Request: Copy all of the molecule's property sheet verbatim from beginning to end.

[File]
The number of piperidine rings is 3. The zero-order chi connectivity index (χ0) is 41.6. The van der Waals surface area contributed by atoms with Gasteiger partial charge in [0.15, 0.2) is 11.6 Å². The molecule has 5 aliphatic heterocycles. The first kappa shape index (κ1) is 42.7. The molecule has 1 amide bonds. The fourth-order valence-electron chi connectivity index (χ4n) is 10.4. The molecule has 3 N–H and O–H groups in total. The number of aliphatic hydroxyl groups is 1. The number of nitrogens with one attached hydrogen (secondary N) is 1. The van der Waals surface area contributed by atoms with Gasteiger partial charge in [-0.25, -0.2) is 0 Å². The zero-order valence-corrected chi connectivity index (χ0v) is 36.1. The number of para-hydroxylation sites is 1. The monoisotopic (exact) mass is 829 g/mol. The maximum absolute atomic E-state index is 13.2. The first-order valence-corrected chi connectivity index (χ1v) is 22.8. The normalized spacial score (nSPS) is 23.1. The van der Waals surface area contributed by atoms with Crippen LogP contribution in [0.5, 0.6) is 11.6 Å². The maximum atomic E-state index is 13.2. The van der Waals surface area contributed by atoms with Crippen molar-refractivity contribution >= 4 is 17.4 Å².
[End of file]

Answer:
The number of piperidine rings is 3. The zero-order chi connectivity index (χ0) is 41.6. The van der Waals surface area contributed by atoms with Gasteiger partial charge in [0.15, 0.2) is 11.6 Å². The molecule has 5 aliphatic heterocycles. The first kappa shape index (κ1) is 42.7. The molecule has 1 amide bonds. The fourth-order valence-electron chi connectivity index (χ4n) is 10.4. The molecule has 3 N–H and O–H groups in total. The number of aliphatic hydroxyl groups is 1. The number of nitrogens with one attached hydrogen (secondary N) is 1. The van der Waals surface area contributed by atoms with Gasteiger partial charge in [-0.25, -0.2) is 0 Å². The zero-order valence-corrected chi connectivity index (χ0v) is 36.1. The number of para-hydroxylation sites is 1. The monoisotopic (exact) mass is 829 g/mol. The maximum absolute atomic E-state index is 13.2. The first-order valence-corrected chi connectivity index (χ1v) is 22.8. The normalized spacial score (nSPS) is 23.1. The van der Waals surface area contributed by atoms with Crippen LogP contribution in [0.5, 0.6) is 11.6 Å². The maximum atomic E-state index is 13.2. The van der Waals surface area contributed by atoms with Crippen molar-refractivity contribution >= 4 is 17.4 Å².